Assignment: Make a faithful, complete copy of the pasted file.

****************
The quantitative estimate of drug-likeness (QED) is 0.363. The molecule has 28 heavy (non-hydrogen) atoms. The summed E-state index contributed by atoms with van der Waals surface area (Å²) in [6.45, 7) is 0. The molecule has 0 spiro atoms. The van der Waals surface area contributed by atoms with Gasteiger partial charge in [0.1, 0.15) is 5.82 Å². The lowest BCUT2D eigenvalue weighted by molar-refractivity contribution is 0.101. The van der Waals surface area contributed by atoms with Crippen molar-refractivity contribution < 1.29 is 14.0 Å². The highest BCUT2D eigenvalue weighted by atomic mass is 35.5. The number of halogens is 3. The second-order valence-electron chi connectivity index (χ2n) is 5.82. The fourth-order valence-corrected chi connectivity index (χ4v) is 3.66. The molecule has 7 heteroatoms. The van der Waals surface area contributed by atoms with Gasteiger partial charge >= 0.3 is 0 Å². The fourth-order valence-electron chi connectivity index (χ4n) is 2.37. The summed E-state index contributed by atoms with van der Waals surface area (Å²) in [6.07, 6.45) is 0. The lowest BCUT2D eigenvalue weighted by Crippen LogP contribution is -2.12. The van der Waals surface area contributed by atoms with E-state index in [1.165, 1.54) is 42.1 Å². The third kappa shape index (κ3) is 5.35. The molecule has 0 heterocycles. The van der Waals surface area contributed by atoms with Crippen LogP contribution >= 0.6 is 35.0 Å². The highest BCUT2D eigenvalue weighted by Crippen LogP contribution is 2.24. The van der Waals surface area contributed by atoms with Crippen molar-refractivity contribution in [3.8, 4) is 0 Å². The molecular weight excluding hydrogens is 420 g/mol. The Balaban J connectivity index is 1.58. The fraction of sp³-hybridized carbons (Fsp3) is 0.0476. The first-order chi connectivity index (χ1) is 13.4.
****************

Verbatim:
The quantitative estimate of drug-likeness (QED) is 0.363. The molecule has 28 heavy (non-hydrogen) atoms. The summed E-state index contributed by atoms with van der Waals surface area (Å²) in [6.45, 7) is 0. The molecule has 0 spiro atoms. The van der Waals surface area contributed by atoms with Gasteiger partial charge in [0.1, 0.15) is 5.82 Å². The lowest BCUT2D eigenvalue weighted by molar-refractivity contribution is 0.101. The van der Waals surface area contributed by atoms with Crippen molar-refractivity contribution < 1.29 is 14.0 Å². The highest BCUT2D eigenvalue weighted by atomic mass is 35.5. The number of halogens is 3. The second-order valence-electron chi connectivity index (χ2n) is 5.82. The fourth-order valence-corrected chi connectivity index (χ4v) is 3.66. The molecule has 7 heteroatoms. The van der Waals surface area contributed by atoms with Gasteiger partial charge >= 0.3 is 0 Å². The fourth-order valence-electron chi connectivity index (χ4n) is 2.37. The summed E-state index contributed by atoms with van der Waals surface area (Å²) in [6.07, 6.45) is 0. The lowest BCUT2D eigenvalue weighted by Crippen LogP contribution is -2.12. The van der Waals surface area contributed by atoms with E-state index in [1.165, 1.54) is 42.1 Å². The third kappa shape index (κ3) is 5.35. The molecule has 0 heterocycles. The van der Waals surface area contributed by atoms with Crippen LogP contribution >= 0.6 is 35.0 Å². The highest BCUT2D eigenvalue weighted by Crippen LogP contribution is 2.24. The van der Waals surface area contributed by atoms with Crippen molar-refractivity contribution in [3.8, 4) is 0 Å². The molecular weight excluding hydrogens is 420 g/mol. The Balaban J connectivity index is 1.58. The fraction of sp³-hybridized carbons (Fsp3) is 0.0476. The first-order chi connectivity index (χ1) is 13.4.